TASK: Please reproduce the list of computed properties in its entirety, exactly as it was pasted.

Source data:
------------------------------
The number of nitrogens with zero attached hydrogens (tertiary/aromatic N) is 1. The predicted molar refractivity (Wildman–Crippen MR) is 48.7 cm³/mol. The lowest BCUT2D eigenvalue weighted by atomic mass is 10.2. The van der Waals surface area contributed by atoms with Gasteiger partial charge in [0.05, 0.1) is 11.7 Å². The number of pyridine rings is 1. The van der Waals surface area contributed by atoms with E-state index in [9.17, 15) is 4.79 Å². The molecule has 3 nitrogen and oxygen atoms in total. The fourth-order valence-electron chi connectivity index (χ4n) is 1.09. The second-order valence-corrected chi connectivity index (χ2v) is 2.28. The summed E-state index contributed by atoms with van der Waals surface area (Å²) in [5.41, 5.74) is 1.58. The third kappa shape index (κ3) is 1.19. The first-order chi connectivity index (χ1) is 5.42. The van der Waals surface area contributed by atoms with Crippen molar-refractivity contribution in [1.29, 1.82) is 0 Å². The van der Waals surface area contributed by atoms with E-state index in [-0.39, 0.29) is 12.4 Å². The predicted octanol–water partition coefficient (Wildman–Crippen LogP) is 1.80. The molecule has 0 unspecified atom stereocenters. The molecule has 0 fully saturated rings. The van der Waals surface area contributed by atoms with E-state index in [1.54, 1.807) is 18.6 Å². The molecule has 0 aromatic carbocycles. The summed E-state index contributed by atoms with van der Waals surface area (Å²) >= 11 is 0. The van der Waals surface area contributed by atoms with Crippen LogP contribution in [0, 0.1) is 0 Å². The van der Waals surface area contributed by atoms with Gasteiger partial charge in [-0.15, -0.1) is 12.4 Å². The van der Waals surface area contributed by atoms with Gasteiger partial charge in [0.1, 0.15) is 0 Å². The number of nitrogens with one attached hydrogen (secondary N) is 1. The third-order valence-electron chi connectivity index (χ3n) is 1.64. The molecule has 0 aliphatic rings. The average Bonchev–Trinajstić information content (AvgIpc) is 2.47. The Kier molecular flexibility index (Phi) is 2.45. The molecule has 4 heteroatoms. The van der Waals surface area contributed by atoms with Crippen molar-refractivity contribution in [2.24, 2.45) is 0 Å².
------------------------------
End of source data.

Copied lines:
The number of nitrogens with zero attached hydrogens (tertiary/aromatic N) is 1. The predicted molar refractivity (Wildman–Crippen MR) is 48.7 cm³/mol. The lowest BCUT2D eigenvalue weighted by atomic mass is 10.2. The van der Waals surface area contributed by atoms with Gasteiger partial charge in [0.05, 0.1) is 11.7 Å². The number of pyridine rings is 1. The van der Waals surface area contributed by atoms with E-state index in [9.17, 15) is 4.79 Å². The molecule has 3 nitrogen and oxygen atoms in total. The fourth-order valence-electron chi connectivity index (χ4n) is 1.09. The second-order valence-corrected chi connectivity index (χ2v) is 2.28. The summed E-state index contributed by atoms with van der Waals surface area (Å²) in [5.41, 5.74) is 1.58. The third kappa shape index (κ3) is 1.19. The first-order chi connectivity index (χ1) is 5.42. The van der Waals surface area contributed by atoms with Crippen molar-refractivity contribution in [1.29, 1.82) is 0 Å². The van der Waals surface area contributed by atoms with E-state index in [-0.39, 0.29) is 12.4 Å². The predicted octanol–water partition coefficient (Wildman–Crippen LogP) is 1.80. The molecule has 0 unspecified atom stereocenters. The molecule has 0 fully saturated rings. The van der Waals surface area contributed by atoms with E-state index in [1.54, 1.807) is 18.6 Å². The molecule has 0 aromatic carbocycles. The summed E-state index contributed by atoms with van der Waals surface area (Å²) >= 11 is 0. The van der Waals surface area contributed by atoms with Crippen LogP contribution in [0, 0.1) is 0 Å². The van der Waals surface area contributed by atoms with Gasteiger partial charge in [-0.15, -0.1) is 12.4 Å². The van der Waals surface area contributed by atoms with Gasteiger partial charge in [0.1, 0.15) is 0 Å². The number of nitrogens with one attached hydrogen (secondary N) is 1. The third-order valence-electron chi connectivity index (χ3n) is 1.64. The molecule has 0 aliphatic rings. The average Bonchev–Trinajstić information content (AvgIpc) is 2.47. The Kier molecular flexibility index (Phi) is 2.45. The molecule has 4 heteroatoms. The van der Waals surface area contributed by atoms with Crippen molar-refractivity contribution in [2.24, 2.45) is 0 Å².